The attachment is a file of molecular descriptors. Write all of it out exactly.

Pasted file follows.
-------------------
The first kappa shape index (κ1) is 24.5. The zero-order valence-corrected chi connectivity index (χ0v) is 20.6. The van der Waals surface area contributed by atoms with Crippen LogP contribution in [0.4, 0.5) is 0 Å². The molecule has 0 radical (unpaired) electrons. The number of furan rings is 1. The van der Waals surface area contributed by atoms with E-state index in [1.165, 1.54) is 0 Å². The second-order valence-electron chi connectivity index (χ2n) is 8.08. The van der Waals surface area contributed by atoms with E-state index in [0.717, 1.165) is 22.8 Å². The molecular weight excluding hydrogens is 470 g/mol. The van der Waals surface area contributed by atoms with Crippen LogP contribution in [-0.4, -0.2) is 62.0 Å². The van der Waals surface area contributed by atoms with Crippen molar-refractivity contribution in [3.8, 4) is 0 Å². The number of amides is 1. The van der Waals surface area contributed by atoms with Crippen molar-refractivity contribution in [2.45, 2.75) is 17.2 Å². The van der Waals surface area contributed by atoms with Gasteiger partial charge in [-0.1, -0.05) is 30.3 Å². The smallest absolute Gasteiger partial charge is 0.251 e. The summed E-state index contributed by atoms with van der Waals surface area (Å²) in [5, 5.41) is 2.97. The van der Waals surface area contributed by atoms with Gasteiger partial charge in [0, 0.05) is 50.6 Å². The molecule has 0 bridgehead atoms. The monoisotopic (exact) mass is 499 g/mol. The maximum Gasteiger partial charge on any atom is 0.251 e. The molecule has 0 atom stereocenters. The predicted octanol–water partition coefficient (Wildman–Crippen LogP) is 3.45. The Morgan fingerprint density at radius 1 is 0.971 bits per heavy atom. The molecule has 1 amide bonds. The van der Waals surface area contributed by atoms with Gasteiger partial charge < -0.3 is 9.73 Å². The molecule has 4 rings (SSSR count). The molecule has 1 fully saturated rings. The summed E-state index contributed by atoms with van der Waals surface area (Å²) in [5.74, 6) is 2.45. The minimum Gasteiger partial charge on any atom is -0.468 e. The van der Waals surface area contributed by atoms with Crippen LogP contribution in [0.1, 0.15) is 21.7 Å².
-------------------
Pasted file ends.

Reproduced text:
The first kappa shape index (κ1) is 24.5. The zero-order valence-corrected chi connectivity index (χ0v) is 20.6. The van der Waals surface area contributed by atoms with Crippen LogP contribution in [0.4, 0.5) is 0 Å². The molecule has 0 radical (unpaired) electrons. The number of furan rings is 1. The van der Waals surface area contributed by atoms with E-state index in [1.165, 1.54) is 0 Å². The second-order valence-electron chi connectivity index (χ2n) is 8.08. The van der Waals surface area contributed by atoms with E-state index in [0.717, 1.165) is 22.8 Å². The molecular weight excluding hydrogens is 470 g/mol. The van der Waals surface area contributed by atoms with Crippen LogP contribution in [-0.4, -0.2) is 62.0 Å². The van der Waals surface area contributed by atoms with Crippen molar-refractivity contribution in [3.8, 4) is 0 Å². The number of amides is 1. The van der Waals surface area contributed by atoms with Crippen molar-refractivity contribution in [2.45, 2.75) is 17.2 Å². The van der Waals surface area contributed by atoms with Gasteiger partial charge in [-0.1, -0.05) is 30.3 Å². The smallest absolute Gasteiger partial charge is 0.251 e. The summed E-state index contributed by atoms with van der Waals surface area (Å²) in [5, 5.41) is 2.97. The van der Waals surface area contributed by atoms with Gasteiger partial charge in [0, 0.05) is 50.6 Å². The molecule has 0 bridgehead atoms. The monoisotopic (exact) mass is 499 g/mol. The maximum Gasteiger partial charge on any atom is 0.251 e. The molecule has 0 atom stereocenters. The predicted octanol–water partition coefficient (Wildman–Crippen LogP) is 3.45. The Morgan fingerprint density at radius 1 is 0.971 bits per heavy atom. The molecule has 1 amide bonds. The van der Waals surface area contributed by atoms with Gasteiger partial charge < -0.3 is 9.73 Å². The molecule has 4 rings (SSSR count). The molecule has 1 fully saturated rings. The summed E-state index contributed by atoms with van der Waals surface area (Å²) in [5.74, 6) is 2.45. The minimum Gasteiger partial charge on any atom is -0.468 e. The van der Waals surface area contributed by atoms with Crippen LogP contribution in [0.1, 0.15) is 21.7 Å².